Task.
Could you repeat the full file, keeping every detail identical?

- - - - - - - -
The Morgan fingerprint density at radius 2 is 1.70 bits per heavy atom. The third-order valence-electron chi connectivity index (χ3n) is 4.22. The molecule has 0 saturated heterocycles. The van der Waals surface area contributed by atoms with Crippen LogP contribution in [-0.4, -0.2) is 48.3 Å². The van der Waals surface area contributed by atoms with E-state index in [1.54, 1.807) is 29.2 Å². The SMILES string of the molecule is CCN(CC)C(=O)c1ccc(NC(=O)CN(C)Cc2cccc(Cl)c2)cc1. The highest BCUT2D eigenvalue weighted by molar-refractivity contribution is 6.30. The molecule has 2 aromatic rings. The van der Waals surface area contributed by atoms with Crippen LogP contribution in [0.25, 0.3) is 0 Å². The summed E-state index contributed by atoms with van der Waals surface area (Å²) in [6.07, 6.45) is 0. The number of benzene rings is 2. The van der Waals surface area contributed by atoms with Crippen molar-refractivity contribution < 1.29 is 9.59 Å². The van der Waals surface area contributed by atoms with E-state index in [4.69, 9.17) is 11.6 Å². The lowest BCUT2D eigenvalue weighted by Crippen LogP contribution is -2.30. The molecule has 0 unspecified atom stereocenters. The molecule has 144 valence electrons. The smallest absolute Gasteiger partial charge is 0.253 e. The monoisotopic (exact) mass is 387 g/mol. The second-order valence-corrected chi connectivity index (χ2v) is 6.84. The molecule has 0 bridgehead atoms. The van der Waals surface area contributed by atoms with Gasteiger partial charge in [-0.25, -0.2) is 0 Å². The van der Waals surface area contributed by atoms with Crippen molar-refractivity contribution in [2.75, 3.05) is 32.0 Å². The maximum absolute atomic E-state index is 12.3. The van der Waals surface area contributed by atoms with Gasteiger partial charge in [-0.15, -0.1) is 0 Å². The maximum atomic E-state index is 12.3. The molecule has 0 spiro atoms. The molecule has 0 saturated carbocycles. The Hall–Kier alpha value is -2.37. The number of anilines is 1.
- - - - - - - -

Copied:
The Morgan fingerprint density at radius 2 is 1.70 bits per heavy atom. The third-order valence-electron chi connectivity index (χ3n) is 4.22. The molecule has 0 saturated heterocycles. The van der Waals surface area contributed by atoms with Crippen LogP contribution in [-0.4, -0.2) is 48.3 Å². The van der Waals surface area contributed by atoms with E-state index in [1.54, 1.807) is 29.2 Å². The SMILES string of the molecule is CCN(CC)C(=O)c1ccc(NC(=O)CN(C)Cc2cccc(Cl)c2)cc1. The highest BCUT2D eigenvalue weighted by molar-refractivity contribution is 6.30. The molecule has 2 aromatic rings. The van der Waals surface area contributed by atoms with Crippen LogP contribution in [0.25, 0.3) is 0 Å². The summed E-state index contributed by atoms with van der Waals surface area (Å²) in [6.07, 6.45) is 0. The number of benzene rings is 2. The van der Waals surface area contributed by atoms with Crippen molar-refractivity contribution < 1.29 is 9.59 Å². The van der Waals surface area contributed by atoms with E-state index in [4.69, 9.17) is 11.6 Å². The lowest BCUT2D eigenvalue weighted by Crippen LogP contribution is -2.30. The molecule has 0 unspecified atom stereocenters. The molecule has 144 valence electrons. The smallest absolute Gasteiger partial charge is 0.253 e. The monoisotopic (exact) mass is 387 g/mol. The second-order valence-corrected chi connectivity index (χ2v) is 6.84. The molecule has 0 bridgehead atoms. The van der Waals surface area contributed by atoms with Gasteiger partial charge in [-0.25, -0.2) is 0 Å². The van der Waals surface area contributed by atoms with Crippen molar-refractivity contribution in [2.75, 3.05) is 32.0 Å². The maximum absolute atomic E-state index is 12.3. The van der Waals surface area contributed by atoms with Gasteiger partial charge in [-0.15, -0.1) is 0 Å². The maximum atomic E-state index is 12.3. The molecule has 0 spiro atoms. The molecule has 0 saturated carbocycles. The Hall–Kier alpha value is -2.37. The number of anilines is 1.